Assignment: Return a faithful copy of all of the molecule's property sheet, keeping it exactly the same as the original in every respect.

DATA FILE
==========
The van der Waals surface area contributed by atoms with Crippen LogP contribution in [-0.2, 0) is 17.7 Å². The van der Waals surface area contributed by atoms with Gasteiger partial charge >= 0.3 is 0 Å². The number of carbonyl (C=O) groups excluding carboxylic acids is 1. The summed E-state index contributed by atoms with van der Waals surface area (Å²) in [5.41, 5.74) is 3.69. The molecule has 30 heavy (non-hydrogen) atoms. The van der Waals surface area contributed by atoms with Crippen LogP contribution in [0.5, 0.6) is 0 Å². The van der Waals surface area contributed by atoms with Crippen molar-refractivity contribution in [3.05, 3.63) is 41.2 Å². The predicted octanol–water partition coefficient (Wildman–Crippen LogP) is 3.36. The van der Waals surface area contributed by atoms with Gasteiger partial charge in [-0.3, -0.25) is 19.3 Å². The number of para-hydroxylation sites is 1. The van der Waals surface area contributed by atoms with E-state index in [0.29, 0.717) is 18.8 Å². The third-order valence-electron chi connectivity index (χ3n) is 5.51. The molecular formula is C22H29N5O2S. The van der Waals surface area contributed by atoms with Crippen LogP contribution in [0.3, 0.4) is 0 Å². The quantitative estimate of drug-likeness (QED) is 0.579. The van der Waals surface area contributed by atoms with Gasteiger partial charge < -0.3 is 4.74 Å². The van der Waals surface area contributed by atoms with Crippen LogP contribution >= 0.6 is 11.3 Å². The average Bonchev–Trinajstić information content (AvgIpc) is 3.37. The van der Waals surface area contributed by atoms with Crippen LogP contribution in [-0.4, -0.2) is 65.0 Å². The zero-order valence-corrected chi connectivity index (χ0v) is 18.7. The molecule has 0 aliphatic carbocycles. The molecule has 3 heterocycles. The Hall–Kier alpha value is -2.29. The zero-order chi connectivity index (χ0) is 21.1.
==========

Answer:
The van der Waals surface area contributed by atoms with Crippen LogP contribution in [-0.2, 0) is 17.7 Å². The van der Waals surface area contributed by atoms with Gasteiger partial charge >= 0.3 is 0 Å². The number of carbonyl (C=O) groups excluding carboxylic acids is 1. The summed E-state index contributed by atoms with van der Waals surface area (Å²) in [5.41, 5.74) is 3.69. The molecule has 30 heavy (non-hydrogen) atoms. The van der Waals surface area contributed by atoms with Crippen LogP contribution in [0.5, 0.6) is 0 Å². The van der Waals surface area contributed by atoms with Crippen molar-refractivity contribution in [3.05, 3.63) is 41.2 Å². The predicted octanol–water partition coefficient (Wildman–Crippen LogP) is 3.36. The van der Waals surface area contributed by atoms with Gasteiger partial charge in [-0.3, -0.25) is 19.3 Å². The number of para-hydroxylation sites is 1. The van der Waals surface area contributed by atoms with E-state index in [0.29, 0.717) is 18.8 Å². The third-order valence-electron chi connectivity index (χ3n) is 5.51. The molecular formula is C22H29N5O2S. The van der Waals surface area contributed by atoms with Crippen LogP contribution in [0.3, 0.4) is 0 Å². The quantitative estimate of drug-likeness (QED) is 0.579. The van der Waals surface area contributed by atoms with Gasteiger partial charge < -0.3 is 4.74 Å². The van der Waals surface area contributed by atoms with Crippen LogP contribution >= 0.6 is 11.3 Å². The average Bonchev–Trinajstić information content (AvgIpc) is 3.37. The van der Waals surface area contributed by atoms with Crippen LogP contribution in [-0.4, -0.2) is 65.0 Å². The zero-order valence-corrected chi connectivity index (χ0v) is 18.7. The molecule has 0 aliphatic carbocycles. The molecule has 3 heterocycles. The Hall–Kier alpha value is -2.29. The zero-order chi connectivity index (χ0) is 21.1.